The project is the brainchild of the German artist Gunter Demnig, who first had the idea in the early 1990s as he studied the Nazis' deportation of Sinti and Roma people. His first installations were guerrilla artwork: According to Reuters, Demnig laid his first 41 blocks in Berlin without official approval. The city, however, soon endorsed the idea and granted him permission to install more. Today, Berlin has more than 5000.

Demnig lays a Stolpersteine.
Artist Gunter Demnig lays a Stolpersteine outside a residence in Hamburg, Germany in 2012.
Patrick Lux, Getty Images

The Stolpersteine are unique in their individuality. Too often, the millions of Holocaust victims are spoken of as a nameless mass. And while the powerful memorials and museums in places such as Berlin and Washington, D.C. are an antidote to that, the Stolpersteine are special—they are decentralized, integrated into everyday life. You can walk down a sidewalk, look down, and suddenly find yourself standing where a person's life changed. History becomes unavoidably present.

That's because, unlike gravestones, the stumbling stones mark an important date between a person’s birth and death: the day that person was forced to abandon his or her home. As a result, not every stumbling stone is dedicated to a person who was murdered. Some plaques commemorate people who fled Europe and survived. Others honor people who were deported but managed to escape. The plaques aim to memorialize the moment a person’s life was irrevocably changed—no matter how it ended.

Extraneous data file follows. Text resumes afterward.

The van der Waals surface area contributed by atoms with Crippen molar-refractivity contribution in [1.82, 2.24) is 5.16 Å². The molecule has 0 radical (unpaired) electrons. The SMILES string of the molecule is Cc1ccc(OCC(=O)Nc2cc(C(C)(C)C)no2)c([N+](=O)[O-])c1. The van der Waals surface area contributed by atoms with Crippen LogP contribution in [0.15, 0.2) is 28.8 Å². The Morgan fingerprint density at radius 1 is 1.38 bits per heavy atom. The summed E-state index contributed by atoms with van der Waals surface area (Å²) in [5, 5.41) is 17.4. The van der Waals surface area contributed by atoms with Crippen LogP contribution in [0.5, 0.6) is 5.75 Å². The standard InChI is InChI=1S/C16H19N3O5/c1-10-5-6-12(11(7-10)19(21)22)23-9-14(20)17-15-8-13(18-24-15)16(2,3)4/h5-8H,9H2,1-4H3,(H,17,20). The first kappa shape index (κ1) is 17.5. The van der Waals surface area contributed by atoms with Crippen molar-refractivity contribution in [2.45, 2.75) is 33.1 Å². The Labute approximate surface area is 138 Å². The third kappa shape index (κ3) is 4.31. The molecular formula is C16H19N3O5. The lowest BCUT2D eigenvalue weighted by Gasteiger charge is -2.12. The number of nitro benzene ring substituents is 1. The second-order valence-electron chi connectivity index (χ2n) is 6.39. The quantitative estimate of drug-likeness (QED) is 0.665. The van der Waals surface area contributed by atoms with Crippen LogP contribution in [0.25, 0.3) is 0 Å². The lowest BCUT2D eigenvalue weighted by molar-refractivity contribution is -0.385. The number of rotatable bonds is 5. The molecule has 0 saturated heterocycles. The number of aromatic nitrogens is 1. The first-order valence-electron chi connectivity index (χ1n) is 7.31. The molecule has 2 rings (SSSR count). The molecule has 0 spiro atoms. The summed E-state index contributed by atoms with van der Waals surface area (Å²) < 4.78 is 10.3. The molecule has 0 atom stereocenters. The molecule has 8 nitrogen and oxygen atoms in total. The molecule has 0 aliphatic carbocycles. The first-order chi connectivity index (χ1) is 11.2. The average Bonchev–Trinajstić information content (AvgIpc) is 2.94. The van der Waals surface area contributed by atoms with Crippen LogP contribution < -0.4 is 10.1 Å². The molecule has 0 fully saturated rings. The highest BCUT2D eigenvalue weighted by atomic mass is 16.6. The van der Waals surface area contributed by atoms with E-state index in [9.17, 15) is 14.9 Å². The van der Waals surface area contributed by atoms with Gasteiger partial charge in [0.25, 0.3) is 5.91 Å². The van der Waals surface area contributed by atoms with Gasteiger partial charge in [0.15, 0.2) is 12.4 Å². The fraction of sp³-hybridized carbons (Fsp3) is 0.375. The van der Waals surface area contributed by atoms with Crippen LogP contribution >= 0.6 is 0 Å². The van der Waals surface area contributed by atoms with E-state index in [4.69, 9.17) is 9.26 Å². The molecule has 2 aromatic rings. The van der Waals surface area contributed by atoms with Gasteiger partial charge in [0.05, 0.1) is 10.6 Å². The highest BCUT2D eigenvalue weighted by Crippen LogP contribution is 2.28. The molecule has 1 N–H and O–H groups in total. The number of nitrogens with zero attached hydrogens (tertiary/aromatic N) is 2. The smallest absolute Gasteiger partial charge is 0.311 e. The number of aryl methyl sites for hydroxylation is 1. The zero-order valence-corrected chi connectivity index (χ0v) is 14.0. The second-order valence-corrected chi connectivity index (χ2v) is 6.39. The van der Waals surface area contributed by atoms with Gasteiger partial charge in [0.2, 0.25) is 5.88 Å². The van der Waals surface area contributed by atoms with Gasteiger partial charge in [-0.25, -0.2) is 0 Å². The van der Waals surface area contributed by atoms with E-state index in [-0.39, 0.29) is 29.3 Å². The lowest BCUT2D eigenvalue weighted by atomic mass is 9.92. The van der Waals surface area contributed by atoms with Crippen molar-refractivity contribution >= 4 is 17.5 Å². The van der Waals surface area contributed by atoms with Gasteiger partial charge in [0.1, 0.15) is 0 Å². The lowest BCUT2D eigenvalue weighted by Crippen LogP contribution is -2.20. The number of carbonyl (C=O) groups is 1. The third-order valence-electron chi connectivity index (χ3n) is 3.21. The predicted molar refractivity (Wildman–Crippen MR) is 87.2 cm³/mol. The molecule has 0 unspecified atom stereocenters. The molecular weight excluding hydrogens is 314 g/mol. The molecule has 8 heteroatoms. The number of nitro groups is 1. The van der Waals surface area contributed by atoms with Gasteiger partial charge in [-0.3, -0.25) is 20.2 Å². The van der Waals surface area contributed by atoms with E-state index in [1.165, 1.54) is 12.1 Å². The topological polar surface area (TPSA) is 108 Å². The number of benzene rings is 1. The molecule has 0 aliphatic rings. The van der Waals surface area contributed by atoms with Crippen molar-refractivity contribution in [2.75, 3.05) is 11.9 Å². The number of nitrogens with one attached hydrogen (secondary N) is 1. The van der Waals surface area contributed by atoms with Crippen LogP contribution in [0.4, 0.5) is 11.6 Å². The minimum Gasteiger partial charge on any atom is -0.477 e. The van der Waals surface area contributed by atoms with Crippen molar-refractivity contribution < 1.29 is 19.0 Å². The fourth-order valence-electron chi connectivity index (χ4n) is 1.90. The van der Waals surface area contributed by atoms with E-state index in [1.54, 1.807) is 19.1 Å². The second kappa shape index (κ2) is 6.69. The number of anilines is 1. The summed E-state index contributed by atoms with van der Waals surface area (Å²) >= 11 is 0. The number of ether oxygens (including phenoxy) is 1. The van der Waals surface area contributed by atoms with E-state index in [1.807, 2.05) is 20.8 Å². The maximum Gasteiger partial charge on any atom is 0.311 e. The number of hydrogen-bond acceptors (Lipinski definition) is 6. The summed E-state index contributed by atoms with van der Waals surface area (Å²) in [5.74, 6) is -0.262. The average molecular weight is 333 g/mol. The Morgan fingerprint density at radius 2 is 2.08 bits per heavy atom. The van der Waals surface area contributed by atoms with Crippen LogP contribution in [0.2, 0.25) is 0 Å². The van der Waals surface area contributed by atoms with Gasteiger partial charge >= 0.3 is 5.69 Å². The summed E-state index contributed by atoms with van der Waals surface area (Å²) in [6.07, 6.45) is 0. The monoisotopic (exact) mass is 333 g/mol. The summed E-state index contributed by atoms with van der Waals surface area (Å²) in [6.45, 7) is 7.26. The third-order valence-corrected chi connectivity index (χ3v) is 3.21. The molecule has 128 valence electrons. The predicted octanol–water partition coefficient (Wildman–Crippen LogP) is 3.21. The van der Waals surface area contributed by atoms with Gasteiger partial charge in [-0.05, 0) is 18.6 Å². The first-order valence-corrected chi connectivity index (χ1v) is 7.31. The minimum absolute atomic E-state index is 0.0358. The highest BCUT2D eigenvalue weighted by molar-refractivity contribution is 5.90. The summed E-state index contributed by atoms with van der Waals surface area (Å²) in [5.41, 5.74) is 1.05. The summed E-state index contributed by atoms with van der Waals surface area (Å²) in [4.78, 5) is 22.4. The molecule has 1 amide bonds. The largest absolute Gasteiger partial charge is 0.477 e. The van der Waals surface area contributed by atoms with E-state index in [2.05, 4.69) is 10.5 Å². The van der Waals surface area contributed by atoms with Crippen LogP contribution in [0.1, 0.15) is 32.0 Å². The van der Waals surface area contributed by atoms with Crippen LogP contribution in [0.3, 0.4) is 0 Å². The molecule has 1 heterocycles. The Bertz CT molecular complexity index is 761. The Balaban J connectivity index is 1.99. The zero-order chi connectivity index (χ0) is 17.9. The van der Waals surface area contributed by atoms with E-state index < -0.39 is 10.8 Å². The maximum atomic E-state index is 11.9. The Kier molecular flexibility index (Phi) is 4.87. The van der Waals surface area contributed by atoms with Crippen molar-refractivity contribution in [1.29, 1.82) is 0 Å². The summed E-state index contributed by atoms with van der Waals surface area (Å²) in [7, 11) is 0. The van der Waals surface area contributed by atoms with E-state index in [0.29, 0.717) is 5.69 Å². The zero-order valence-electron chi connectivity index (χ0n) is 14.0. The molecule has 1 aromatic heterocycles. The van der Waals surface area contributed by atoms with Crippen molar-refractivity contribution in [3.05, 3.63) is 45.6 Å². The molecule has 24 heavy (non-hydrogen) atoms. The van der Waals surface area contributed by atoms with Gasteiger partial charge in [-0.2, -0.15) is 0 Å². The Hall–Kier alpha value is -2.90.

The ordinariness of the surrounding landscape—a buzzing cafe, a quaint bookstore, a tree-lined street—only heightens that effect. As David Crew writes for Not Even Past, “[Demnig] thought the stones would encourage ordinary citizens to realize that Nazi persecution and terror had begun on their very doorsteps."

A man in a shop holding a hammer making a Stolpersteine.
Artisan Michael Friedrichs-Friedlaender hammers inscriptions into the brass plaques at the Stolpersteine manufacturing studio in Berlin.
Sean Gallup, Getty Images

While Demnig installs every single Stolpersteine himself, he does not work alone. His project, which stretches from Germany to Brazil, relies on the research of hundreds of outside volunteers. Their efforts have not only helped Demnig create a striking memorial, but have also helped historians better document the lives of individuals who will never be forgotten.